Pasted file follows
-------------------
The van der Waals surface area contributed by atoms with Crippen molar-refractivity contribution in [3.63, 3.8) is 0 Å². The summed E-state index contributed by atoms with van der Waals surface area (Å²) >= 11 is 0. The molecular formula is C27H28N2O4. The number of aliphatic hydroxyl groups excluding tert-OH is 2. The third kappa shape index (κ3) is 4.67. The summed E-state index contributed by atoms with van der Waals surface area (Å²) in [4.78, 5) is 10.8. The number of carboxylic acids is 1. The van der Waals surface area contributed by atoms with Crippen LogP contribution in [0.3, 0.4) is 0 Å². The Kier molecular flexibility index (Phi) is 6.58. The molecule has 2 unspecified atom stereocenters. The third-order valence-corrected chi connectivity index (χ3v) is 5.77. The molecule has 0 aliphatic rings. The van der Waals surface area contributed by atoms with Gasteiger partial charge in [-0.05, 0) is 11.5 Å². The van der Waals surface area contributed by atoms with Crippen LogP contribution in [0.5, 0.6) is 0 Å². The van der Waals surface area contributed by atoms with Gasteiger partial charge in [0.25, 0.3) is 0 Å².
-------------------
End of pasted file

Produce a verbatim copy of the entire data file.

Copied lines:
The van der Waals surface area contributed by atoms with Crippen molar-refractivity contribution in [3.63, 3.8) is 0 Å². The summed E-state index contributed by atoms with van der Waals surface area (Å²) >= 11 is 0. The molecular formula is C27H28N2O4. The number of aliphatic hydroxyl groups excluding tert-OH is 2. The third kappa shape index (κ3) is 4.67. The summed E-state index contributed by atoms with van der Waals surface area (Å²) in [4.78, 5) is 10.8. The number of carboxylic acids is 1. The van der Waals surface area contributed by atoms with Crippen LogP contribution in [0.3, 0.4) is 0 Å². The Kier molecular flexibility index (Phi) is 6.58. The molecule has 2 unspecified atom stereocenters. The third-order valence-corrected chi connectivity index (χ3v) is 5.77. The molecule has 0 aliphatic rings. The van der Waals surface area contributed by atoms with Gasteiger partial charge in [-0.05, 0) is 11.5 Å². The van der Waals surface area contributed by atoms with Crippen LogP contribution in [0.5, 0.6) is 0 Å². The van der Waals surface area contributed by atoms with Gasteiger partial charge in [0.25, 0.3) is 0 Å².